Five lessons for the Corona crisis from the Spanish influenza.
Epidemics have been a recurrent theme in the history of mankind. In the form of Giovanni Boccaccio’s “Il Decamerone” (1353) and Albert Camus’ “La Peste” (1947), they have produced two of the world’s most acclaimed novels. Both authors paint a bleak picture, yet they also show that people became more humble and human again, engaged in heroic acts of self-sacrifice and offered solace to each other in the face of adversity. Many of us have made similar experiences in recent days and weeks, and living through a pandemic might even enable us to better appreciate the fears and hopes of our ancestors.
More Lethal Than World War I
Epidemics also occupy an important place in the development of the social sciences. Similar to literature, the assessment of epidemics has not been entirely negative. However, few went as far as the classical economist Thomas Malthus (1766-1834), who viewed them as an important corrective mechanism to return population numbers to sustainable levels. This view was seen as so cynical that it greatly contributed to labelling economics as “the dismal science”. Yet Malthus’ intellectual contributions were deemed so important that he is seen today as the founding father of demography, an academic discipline in its own right. So if epidemics have an important place both in economic history and in economic theory, what then is the best analogy to the current Corona virus outbreak?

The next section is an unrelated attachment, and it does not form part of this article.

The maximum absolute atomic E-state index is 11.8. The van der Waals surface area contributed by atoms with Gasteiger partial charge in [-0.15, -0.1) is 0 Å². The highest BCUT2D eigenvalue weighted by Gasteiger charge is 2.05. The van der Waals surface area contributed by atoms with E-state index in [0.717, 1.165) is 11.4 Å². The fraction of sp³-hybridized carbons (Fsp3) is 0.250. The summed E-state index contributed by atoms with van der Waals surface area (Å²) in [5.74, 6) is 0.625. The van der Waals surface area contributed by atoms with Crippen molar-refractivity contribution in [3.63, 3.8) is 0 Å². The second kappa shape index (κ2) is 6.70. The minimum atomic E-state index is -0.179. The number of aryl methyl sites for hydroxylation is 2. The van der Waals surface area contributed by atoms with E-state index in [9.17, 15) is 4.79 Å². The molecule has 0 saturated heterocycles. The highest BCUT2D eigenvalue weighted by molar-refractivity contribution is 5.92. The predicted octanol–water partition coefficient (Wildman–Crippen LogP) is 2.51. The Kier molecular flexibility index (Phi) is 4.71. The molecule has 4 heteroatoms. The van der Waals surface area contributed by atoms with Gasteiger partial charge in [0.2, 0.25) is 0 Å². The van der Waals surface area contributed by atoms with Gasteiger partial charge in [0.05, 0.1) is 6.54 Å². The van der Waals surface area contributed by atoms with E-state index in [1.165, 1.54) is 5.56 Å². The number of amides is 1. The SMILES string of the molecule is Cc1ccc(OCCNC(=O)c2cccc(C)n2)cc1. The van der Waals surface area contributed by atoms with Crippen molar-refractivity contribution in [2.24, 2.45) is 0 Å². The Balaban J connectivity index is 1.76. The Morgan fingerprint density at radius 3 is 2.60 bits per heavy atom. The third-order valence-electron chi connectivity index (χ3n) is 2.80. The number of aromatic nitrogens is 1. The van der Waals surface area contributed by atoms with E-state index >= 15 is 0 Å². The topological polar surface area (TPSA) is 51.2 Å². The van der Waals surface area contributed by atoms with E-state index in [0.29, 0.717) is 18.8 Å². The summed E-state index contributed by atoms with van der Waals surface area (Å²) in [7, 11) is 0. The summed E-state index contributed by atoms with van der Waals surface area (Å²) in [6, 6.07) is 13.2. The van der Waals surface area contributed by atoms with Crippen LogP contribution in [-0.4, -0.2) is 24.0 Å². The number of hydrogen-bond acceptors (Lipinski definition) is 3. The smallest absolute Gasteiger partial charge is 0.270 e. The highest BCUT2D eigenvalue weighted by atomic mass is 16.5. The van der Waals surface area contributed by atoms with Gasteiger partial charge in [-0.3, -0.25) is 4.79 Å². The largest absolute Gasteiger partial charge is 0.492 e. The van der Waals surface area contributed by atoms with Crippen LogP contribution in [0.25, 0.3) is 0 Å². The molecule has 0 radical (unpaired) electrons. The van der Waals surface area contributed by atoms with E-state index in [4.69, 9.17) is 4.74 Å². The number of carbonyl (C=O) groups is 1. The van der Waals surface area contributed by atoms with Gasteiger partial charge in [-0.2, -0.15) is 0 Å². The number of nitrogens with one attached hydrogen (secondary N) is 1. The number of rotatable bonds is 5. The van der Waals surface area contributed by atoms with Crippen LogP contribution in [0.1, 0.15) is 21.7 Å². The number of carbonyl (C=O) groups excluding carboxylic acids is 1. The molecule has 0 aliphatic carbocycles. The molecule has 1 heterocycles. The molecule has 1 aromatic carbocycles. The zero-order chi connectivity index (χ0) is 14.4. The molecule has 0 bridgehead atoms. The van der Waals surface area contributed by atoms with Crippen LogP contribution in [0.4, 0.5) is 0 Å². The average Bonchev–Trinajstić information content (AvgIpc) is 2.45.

The closest parallels that can be drawn are probably with the Spanish influenza of 1918-1920, a viral disease leading to pneumonia that was very often fatal. “Spanish” flu always was a misnomer, owed only to the fact that neutral Spain did not impose wartime censorship on its media, allowing the country’s press to cover the new disease in sufficient detail starting in May 1918. It was a genuine pandemic, infecting some 500 million people worldwide and killing between 20 and 100 million of them (compared to a global population of 1.8 billion at the time). The Spanish flu killed more people than any other epidemic (though other epidemics, such as the 1348 Black Death, were more lethal, as measured by the percentage of deaths over infections); it also killed more people than World War I.
After the War, the Dying Continued
Yet the quick spread of the Spanish flu was greatly helped by World War I. Most likely emanating from pig farms in Kansas in the American mid-West in early 1918, US soldiers brought the unknown disease to the French battlefields. Although public attention was focused on the war effort, many soldiers quickly succumbed to Spanish influenza as they had massively weakened immune systems after four years of fighting. The global transport of troops to and out of the battlefields helped spread the disease further. The single largest number of deaths occurred in British India (some estimates go as high as 20 million) and stemmed from Indian troops returning from the European battlefields.
What can we learn from the Spanish flu? Five issues stand out in our context: